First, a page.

It is a secret which shrewd men soon learn in our metropolis, that the difference between prosperity and poverty is just the difference between employing and being employed. There came a day when Stoffle, being now an able editor, might exchange his liberal but stated salary, and become proprietor as well as editor. But to do this money was necessary; and for the present he had much fame, but little money. In this crisis of his affairs, when, for a second time, there appeared a serious obstacle in the way to his advancement on that career he had chosen for himself, there came to his aid one of the best and most ingenious inventions of a commereial age. Some enthusiastic writers have labored to prove that women rule in every society; but I aver on the contrary that they have been the sport of every stage of human progress, from barbarism to civilization. In Africa you buy your wife; in Middle-aged Europe you had to fight for her—whereby the number of bachelors was greatly increased; and now Stoffle bartered his reputation and social position for a certain fortune, and was lucky enough to get into the bargain a very pretty wife, whom, if the exigencies of his career had permitted it, he might in a short time have grown to love sincerely and perhaps devotedly.
And now, Stoffle being fortunately married, which every one must acknowledge to be the best thing he could do under the cireumstances, we come to another part of this history.
Y.—IN WHICH "SIMON SAyS VOWS."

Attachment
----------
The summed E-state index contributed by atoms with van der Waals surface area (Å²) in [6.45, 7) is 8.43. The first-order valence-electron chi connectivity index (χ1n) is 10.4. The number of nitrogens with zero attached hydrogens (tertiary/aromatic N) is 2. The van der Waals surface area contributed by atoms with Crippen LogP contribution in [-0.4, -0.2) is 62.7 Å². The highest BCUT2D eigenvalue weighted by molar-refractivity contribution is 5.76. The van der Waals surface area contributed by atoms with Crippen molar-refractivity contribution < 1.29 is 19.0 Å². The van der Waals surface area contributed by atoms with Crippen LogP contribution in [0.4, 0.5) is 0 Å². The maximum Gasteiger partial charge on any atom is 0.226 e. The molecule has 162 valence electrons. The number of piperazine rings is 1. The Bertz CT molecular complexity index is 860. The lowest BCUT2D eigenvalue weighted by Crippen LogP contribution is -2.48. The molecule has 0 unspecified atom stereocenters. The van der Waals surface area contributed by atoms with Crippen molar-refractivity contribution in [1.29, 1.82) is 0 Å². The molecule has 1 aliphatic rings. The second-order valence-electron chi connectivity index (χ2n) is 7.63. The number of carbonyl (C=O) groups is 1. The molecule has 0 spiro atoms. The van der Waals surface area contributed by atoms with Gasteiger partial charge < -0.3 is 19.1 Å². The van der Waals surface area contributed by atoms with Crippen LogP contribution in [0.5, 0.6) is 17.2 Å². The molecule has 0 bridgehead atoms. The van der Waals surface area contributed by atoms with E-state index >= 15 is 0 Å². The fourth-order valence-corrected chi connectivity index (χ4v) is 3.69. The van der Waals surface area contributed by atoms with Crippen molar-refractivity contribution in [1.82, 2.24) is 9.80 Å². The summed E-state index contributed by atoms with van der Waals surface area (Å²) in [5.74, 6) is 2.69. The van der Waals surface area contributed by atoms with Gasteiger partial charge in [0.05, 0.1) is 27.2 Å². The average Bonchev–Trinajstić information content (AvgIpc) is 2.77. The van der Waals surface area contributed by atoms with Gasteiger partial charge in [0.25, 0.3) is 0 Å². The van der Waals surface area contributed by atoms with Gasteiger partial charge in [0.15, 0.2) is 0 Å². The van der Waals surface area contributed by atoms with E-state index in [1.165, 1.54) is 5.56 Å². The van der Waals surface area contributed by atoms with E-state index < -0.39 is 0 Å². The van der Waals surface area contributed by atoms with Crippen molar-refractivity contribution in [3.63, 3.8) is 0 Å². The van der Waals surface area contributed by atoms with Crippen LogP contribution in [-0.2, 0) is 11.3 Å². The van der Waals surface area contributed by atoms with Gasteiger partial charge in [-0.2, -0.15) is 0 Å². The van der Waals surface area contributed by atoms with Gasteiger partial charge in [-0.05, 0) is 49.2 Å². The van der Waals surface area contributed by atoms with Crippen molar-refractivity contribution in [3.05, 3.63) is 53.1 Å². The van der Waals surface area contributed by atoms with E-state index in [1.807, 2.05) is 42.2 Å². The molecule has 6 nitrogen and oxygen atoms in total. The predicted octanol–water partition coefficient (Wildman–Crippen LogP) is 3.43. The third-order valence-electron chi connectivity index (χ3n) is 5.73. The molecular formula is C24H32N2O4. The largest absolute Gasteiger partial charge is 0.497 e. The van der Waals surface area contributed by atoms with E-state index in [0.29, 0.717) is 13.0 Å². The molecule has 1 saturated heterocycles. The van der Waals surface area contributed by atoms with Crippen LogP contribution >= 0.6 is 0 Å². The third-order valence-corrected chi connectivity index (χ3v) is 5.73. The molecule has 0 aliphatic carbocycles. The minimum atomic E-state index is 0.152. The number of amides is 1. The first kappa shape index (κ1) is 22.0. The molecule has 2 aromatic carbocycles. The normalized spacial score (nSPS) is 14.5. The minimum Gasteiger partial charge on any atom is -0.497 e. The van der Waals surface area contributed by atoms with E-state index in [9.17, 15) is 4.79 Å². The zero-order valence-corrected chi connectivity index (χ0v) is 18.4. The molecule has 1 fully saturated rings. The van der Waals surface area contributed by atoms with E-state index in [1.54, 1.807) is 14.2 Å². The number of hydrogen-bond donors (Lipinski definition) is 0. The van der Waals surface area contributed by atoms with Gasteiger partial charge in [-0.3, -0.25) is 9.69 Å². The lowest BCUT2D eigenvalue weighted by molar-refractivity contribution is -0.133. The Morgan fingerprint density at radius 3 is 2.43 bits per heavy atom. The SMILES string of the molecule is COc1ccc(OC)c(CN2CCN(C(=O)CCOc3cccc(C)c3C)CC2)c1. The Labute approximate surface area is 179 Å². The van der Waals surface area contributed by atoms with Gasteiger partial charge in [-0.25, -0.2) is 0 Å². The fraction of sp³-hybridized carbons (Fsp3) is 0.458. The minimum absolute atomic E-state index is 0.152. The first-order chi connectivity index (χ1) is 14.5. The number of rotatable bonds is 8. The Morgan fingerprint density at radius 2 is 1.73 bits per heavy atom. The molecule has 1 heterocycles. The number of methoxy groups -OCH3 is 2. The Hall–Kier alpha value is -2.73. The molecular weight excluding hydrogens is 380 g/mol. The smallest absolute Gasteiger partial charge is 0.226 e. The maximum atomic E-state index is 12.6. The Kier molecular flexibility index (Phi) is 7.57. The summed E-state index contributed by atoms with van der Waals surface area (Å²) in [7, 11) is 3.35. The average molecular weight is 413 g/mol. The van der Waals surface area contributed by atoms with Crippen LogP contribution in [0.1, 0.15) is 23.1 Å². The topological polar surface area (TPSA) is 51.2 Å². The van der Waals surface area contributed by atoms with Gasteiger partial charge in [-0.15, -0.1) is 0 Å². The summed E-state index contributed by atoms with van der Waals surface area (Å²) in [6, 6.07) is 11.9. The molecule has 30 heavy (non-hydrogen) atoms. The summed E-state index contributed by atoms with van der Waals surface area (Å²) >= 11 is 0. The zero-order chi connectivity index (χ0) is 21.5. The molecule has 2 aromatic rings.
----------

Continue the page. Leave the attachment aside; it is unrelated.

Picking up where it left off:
When a man has written about Europe and its affairs for some years, it is surely best that he should see with his own eyes some of the people and countries he has so long exereised his pen about. It might be best even, to see Europe before you begin to write about it; but the best thing is not always practicable, as every body knows; and one thing is certain—that if Stoffle had foolishly kept his faith with Lucy he might have deluded a credulous public with opinions about European affairs for half a century, and even then not seen with his eyes the nations he had judged. Thus it appears that Lucy was in reality sacrificed for the public benefit, which, if duly explained to her, would doubtless have greatly assuaged her grief. But Lucy was a sensible girl, who did not need this satisfaction to dry up her tears. I am afraid the angry reader will be angrier still when I tell him that while Stoffle MacGurdigan, Esquire, was traveling over Europe, getting new and improved views of " what is best," Lucy was being courted by a worthy professor of the college whence her former lover had set out on his career; and when Stoffle and his bride were on their homeward passage Lucy became the happy and honored wife of Professor White. It is a disagreeable thing to state, and caleulated to destroy all one's preconceived and beautiful ideas of female fidelity and the power of true love, and all that—this marriage of Lucy's; but it is a fact which could not well be concealed by a faithful historian, and after all, I have known a number of other young ladies do just as Lucy did, and with—I must own—the happiest consequences. Men, of course, never do so; and if Mrs. Betsey had jilted me—a very unlikely thing, as I was thought a very good match even before I knew her—I am sure I should have been a happy bachelor to this day. But that is neither here nor there.